Book Review: Letters from a Shipwreck in the Sea of Suns and Moons by Raymond St. Elmo

Maybe it is the poetical words or the dream-like narration, or the mystery embedded into the book which drew me in. All of which is the strong suit of St. Elmo’s writing style. Letters from a Shipwreck in the Sea of Suns and Moons don’t fall short of it. It is a beautifully written story about a failed poet who becomes a sailor shunned by his love’s, the mysterious K’s, father and family. Clarence St. Elmo’s, the poet’s, story, future, and discovery of himself is revealed through an interview with an enigmatic entity, who lies, but so does Clarence. The poet rebels against the interviewer, showing what is necessary for him to remember and occasionally survive. We get to see Clarence’s thoughts and past through his letters to K, the true motivation why he began the wretched journey. He writes of his sea voyage to the island of Theodosia. Behind the poetry is a hidden world of ancient gods, strange shipmates, cat, and books. But that is as far as I can go without taking away the mystery from you.

Like with most St. Elmo’s books, you are trapped inside this surreal world, hungering to understand what is going on and where the story will lead you. This book is not an exception. You let the writer toy with you, in desperate need of clues, the great secret, what he knows more than us, and what kind of enlightenment we can find at the end and between the covers. In that aspect, he doesn’t disappoint. There are questions about reality, perception, death and life, and who you are, and about the ultimate one, yet, occasionally, I needed the book to move on quicker and give me clarity to let me be tied to the narration and the persons telling it. Maybe it is me. Perhaps I need to be more in control. I want to add more here about how it all concluded for me, but again, I’m at the dead end with this book and not wanting to reveal anything to hinder your reading experience.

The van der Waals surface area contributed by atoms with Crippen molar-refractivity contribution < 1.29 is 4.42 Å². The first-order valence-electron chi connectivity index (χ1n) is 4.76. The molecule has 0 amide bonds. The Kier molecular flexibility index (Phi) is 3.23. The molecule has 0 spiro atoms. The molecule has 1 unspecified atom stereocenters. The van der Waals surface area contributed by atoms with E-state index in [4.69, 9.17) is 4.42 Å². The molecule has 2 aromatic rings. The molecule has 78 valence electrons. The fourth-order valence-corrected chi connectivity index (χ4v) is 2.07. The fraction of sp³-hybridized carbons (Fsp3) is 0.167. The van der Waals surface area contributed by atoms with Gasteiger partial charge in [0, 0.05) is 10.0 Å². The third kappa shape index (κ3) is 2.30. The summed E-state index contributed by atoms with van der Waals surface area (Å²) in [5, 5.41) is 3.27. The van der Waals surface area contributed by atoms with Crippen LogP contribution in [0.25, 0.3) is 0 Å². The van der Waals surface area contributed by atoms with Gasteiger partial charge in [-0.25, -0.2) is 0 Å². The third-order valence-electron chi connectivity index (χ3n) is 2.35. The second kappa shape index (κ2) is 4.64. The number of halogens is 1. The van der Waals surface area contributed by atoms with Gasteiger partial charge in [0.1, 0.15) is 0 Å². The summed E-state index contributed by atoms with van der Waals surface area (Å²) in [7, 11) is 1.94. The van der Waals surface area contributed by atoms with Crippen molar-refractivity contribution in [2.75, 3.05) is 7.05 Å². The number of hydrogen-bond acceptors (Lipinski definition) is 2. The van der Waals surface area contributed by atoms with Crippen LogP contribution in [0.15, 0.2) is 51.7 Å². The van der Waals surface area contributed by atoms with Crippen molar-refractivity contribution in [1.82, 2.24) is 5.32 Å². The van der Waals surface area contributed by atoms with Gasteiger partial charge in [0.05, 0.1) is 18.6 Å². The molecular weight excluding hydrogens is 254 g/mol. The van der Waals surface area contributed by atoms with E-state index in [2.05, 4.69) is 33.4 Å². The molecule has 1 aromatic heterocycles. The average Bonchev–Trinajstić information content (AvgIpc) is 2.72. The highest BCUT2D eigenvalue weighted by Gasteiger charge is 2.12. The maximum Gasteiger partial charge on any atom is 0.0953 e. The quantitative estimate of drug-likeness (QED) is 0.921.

This book is magical realism at its best. It plays with perception and reality, tying it to something unreal you wish existed in this world. You need to read it to understand and feel the story. And you feel it through St. Elmo’s words. He doesn’t let you escape, or he didn’t let me. Beautiful book, written so well that it leaves me in awe.

Thank you for reading, and have a mysterious day ❤

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